Who said roller blading was easy? Oh. No one did.
I went to Decathlon yesterday and bought myself a pair. Decathlon is a great day out.
I also bought a helmet.
In the evening I watched a few skating tutorials on youtube.
Today, at about 2pm, I rolled out of my house onto the drive and realised that my inability to brake was a hazard rather than just a hindrance so I put my trainers back on and walked to the park, blades (aka INLINERS!) and helmet in hand.
Nearly everyone I saw in the park spoke to me.
One old guy, walking with a woman, probably his wife, shouted at me, ‘Good thing you’re wearing a crash helmet!’ I made a sound in agreement and tapped my helmet with my knuckles, thinking as I did so that too much tapping is not good for the health of my helmet.
Another guy who was running and walking round and round the park (there’s one big circular path) but not really wearing running clothes eventually stopped to talk to me.
‘How long have you had those for?’
‘About eight years ago I bought a pair and went to the car park in Sydenham and after about twenty-minutes I decided I wasn’t going to improve without mortal injury so I haven’t touched them since.’
‘The reason I say is that you haven’t got much protection. You should get some plastic hand protectors for when you fall on your hands. There’ll be loads of people like me who are selling them on ebay. Not that mine are actually on ebay.’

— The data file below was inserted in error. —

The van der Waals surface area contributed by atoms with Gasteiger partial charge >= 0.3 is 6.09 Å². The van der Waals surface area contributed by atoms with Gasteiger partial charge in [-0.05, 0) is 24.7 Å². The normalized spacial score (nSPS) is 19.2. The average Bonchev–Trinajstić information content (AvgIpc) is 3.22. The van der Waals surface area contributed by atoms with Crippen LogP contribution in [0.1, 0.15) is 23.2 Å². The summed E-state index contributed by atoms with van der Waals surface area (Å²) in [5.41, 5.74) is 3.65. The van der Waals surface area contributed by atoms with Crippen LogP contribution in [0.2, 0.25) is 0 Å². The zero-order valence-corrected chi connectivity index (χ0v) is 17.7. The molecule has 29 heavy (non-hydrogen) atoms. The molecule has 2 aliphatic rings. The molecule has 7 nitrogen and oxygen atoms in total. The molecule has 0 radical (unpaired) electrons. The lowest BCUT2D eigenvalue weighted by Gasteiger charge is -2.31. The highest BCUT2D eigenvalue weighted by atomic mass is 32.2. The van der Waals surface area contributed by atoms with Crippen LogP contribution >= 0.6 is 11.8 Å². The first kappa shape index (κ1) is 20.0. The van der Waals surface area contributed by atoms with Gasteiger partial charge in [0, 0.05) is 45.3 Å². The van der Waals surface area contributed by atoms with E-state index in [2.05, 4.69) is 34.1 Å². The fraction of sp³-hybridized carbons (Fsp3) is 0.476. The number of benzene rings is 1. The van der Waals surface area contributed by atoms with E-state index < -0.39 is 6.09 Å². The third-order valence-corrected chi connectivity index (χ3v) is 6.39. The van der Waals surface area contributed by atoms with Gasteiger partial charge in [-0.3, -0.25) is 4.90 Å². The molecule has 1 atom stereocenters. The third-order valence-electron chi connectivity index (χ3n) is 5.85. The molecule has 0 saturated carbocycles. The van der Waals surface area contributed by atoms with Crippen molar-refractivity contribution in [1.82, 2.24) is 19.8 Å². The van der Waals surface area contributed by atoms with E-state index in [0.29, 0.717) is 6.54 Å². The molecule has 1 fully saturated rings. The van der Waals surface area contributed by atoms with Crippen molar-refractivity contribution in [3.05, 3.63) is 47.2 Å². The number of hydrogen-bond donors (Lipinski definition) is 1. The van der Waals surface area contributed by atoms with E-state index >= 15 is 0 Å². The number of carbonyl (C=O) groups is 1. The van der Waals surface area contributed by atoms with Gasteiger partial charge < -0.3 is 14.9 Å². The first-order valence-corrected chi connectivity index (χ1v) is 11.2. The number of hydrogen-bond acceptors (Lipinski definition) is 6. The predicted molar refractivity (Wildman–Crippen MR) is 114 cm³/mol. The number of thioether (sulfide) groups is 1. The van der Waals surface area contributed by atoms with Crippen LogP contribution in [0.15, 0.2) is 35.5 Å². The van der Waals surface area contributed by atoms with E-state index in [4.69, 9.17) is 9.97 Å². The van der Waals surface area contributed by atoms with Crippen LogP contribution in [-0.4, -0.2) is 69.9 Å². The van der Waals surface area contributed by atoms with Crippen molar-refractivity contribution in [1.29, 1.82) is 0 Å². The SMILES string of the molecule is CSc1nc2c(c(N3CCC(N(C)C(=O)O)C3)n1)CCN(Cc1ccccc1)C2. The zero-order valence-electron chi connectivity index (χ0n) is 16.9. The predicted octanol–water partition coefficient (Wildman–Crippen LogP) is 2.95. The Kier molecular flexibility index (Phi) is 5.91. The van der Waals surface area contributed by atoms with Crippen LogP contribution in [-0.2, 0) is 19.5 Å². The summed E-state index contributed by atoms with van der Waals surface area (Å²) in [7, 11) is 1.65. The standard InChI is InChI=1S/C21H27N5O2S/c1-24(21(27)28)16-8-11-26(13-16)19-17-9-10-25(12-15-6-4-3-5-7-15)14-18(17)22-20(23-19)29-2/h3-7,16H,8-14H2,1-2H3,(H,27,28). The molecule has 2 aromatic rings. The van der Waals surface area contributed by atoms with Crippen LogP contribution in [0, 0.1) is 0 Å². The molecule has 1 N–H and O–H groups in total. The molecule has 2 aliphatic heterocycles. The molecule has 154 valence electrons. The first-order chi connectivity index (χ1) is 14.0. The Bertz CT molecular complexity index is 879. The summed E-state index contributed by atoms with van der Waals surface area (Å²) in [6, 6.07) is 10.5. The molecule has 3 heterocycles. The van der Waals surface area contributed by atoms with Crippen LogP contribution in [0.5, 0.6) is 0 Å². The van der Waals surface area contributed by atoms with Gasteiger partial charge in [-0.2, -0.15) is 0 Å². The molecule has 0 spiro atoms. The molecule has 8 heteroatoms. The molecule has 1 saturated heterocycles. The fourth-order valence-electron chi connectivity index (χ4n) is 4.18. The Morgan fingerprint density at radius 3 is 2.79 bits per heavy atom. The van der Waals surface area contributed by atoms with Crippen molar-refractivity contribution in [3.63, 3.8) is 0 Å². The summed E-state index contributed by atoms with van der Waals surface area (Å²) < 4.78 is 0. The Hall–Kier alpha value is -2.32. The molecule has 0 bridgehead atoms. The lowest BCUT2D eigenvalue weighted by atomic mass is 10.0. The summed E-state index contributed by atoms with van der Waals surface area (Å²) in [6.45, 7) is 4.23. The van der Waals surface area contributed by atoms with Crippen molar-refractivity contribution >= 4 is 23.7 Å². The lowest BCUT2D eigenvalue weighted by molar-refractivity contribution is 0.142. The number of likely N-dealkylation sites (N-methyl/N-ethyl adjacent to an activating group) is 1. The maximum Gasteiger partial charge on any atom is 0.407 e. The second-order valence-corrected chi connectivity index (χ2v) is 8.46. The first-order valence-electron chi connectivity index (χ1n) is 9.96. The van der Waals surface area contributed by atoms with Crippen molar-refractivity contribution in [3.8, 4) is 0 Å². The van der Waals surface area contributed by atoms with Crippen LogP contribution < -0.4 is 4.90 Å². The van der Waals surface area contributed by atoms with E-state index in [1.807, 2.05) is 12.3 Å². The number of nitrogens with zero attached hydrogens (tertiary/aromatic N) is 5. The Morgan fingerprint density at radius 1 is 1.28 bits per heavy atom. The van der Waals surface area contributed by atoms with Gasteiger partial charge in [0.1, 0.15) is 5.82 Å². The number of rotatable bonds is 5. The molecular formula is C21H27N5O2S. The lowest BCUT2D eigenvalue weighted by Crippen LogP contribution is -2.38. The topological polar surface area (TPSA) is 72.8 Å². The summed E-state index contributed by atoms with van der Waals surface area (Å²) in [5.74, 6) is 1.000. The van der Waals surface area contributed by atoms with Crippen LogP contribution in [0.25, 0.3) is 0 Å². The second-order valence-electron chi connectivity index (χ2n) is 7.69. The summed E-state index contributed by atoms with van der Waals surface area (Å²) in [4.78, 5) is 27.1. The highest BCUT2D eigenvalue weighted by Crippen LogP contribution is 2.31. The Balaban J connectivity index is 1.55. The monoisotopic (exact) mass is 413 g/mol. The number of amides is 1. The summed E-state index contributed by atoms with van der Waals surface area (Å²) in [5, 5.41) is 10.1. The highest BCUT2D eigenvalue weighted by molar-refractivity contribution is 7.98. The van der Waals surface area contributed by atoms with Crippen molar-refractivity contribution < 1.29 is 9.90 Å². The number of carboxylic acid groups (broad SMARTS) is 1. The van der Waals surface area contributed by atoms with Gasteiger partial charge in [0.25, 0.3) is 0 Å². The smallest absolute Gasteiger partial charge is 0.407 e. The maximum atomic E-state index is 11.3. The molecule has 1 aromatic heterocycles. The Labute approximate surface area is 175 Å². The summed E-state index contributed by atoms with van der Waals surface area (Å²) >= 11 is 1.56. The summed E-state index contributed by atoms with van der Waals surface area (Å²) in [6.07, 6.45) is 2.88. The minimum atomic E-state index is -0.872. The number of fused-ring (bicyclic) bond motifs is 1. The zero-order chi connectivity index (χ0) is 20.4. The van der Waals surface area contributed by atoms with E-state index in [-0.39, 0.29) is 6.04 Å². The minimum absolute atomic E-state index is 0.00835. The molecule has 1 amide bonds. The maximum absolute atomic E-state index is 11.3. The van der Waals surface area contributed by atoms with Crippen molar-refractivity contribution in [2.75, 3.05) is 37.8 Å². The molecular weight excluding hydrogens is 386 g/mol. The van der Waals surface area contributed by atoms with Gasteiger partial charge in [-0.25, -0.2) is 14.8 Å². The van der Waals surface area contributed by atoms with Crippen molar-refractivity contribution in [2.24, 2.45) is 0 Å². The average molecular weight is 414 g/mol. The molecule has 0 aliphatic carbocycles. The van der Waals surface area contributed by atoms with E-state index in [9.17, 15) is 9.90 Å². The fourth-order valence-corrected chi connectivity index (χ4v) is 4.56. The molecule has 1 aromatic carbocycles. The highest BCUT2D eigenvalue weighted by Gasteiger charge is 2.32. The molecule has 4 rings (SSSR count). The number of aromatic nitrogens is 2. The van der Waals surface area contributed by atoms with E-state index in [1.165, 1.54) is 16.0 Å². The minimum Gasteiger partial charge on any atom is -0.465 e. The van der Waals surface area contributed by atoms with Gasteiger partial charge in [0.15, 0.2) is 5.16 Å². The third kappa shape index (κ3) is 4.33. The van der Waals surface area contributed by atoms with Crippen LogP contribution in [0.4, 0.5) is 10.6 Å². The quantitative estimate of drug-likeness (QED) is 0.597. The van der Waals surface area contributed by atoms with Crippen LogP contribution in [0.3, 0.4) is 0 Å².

‘Okay, yeah I might.’
Then after about half an hour of shuffling up and down I put my shoes back on.
Another guy who had been the whole time sat on a bench, got onto his bike to leave the park. We met by chance at the exit.
‘Did you know that guy who you were just talking to?’
‘Because you shouldn’t talk to people you don’t know in parks.’
Ah, okay, I think it was probably fine.’
‘I was watching him and he kept going round and round and looking at you at every opportunity and I thought, that’s bizarre, so I took a photo of him just in case something happened. Then when he spoke to you I thought maybe he was your Dad.’
‘No, he’s not my Dad, but I think he’s fine, I was also aware he was looking at me and…’
‘You see he was looking at you and I thought, that’s bizarre, so I just wanted to make sure. You shouldn’t talk to strangers, especially in the park.’
‘I’m talking to you.’
‘Yes, but I’m aware of the situation, I was aware something might be wrong.’
‘Okay, thanks for looking out for me.’
Then the first old guy shouted at me from his bench.
‘You given up then?’
‘No, same time tomorrow!’
Another great day out.